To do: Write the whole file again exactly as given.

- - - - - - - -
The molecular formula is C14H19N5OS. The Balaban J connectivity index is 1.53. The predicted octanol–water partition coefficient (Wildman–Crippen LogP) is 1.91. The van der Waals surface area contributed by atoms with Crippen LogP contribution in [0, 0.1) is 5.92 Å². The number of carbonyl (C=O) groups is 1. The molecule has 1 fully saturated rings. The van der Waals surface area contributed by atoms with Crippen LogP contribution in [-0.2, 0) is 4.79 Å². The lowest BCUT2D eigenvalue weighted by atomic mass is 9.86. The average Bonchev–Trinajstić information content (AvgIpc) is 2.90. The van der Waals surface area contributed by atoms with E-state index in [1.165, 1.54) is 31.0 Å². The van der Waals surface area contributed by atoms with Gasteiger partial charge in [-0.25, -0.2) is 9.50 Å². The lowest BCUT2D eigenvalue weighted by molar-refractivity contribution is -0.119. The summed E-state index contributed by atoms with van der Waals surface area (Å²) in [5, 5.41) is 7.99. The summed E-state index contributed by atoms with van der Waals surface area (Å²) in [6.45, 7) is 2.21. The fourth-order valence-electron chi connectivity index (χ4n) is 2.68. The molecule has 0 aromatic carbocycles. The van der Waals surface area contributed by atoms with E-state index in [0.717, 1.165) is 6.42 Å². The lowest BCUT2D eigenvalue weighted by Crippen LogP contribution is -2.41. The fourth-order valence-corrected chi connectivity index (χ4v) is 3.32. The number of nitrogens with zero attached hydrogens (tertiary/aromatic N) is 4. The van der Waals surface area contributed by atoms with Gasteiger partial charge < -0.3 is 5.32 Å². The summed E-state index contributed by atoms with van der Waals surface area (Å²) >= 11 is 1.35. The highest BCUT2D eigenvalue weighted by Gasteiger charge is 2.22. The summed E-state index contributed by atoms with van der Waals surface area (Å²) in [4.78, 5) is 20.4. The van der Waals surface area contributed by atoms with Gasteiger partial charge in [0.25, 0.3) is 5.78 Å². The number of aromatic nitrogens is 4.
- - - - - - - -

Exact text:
The molecular formula is C14H19N5OS. The Balaban J connectivity index is 1.53. The predicted octanol–water partition coefficient (Wildman–Crippen LogP) is 1.91. The van der Waals surface area contributed by atoms with Crippen LogP contribution in [0, 0.1) is 5.92 Å². The number of carbonyl (C=O) groups is 1. The molecule has 1 fully saturated rings. The van der Waals surface area contributed by atoms with Crippen LogP contribution in [-0.2, 0) is 4.79 Å². The lowest BCUT2D eigenvalue weighted by atomic mass is 9.86. The average Bonchev–Trinajstić information content (AvgIpc) is 2.90. The van der Waals surface area contributed by atoms with E-state index in [1.165, 1.54) is 31.0 Å². The van der Waals surface area contributed by atoms with Gasteiger partial charge in [-0.25, -0.2) is 9.50 Å². The lowest BCUT2D eigenvalue weighted by molar-refractivity contribution is -0.119. The summed E-state index contributed by atoms with van der Waals surface area (Å²) in [5, 5.41) is 7.99. The summed E-state index contributed by atoms with van der Waals surface area (Å²) in [6.45, 7) is 2.21. The fourth-order valence-electron chi connectivity index (χ4n) is 2.68. The molecule has 0 aromatic carbocycles. The van der Waals surface area contributed by atoms with E-state index in [0.717, 1.165) is 6.42 Å². The lowest BCUT2D eigenvalue weighted by Crippen LogP contribution is -2.41. The fourth-order valence-corrected chi connectivity index (χ4v) is 3.32. The number of nitrogens with zero attached hydrogens (tertiary/aromatic N) is 4. The van der Waals surface area contributed by atoms with Gasteiger partial charge < -0.3 is 5.32 Å². The summed E-state index contributed by atoms with van der Waals surface area (Å²) >= 11 is 1.35. The highest BCUT2D eigenvalue weighted by Gasteiger charge is 2.22. The summed E-state index contributed by atoms with van der Waals surface area (Å²) in [4.78, 5) is 20.4. The van der Waals surface area contributed by atoms with Gasteiger partial charge in [0.25, 0.3) is 5.78 Å². The number of aromatic nitrogens is 4.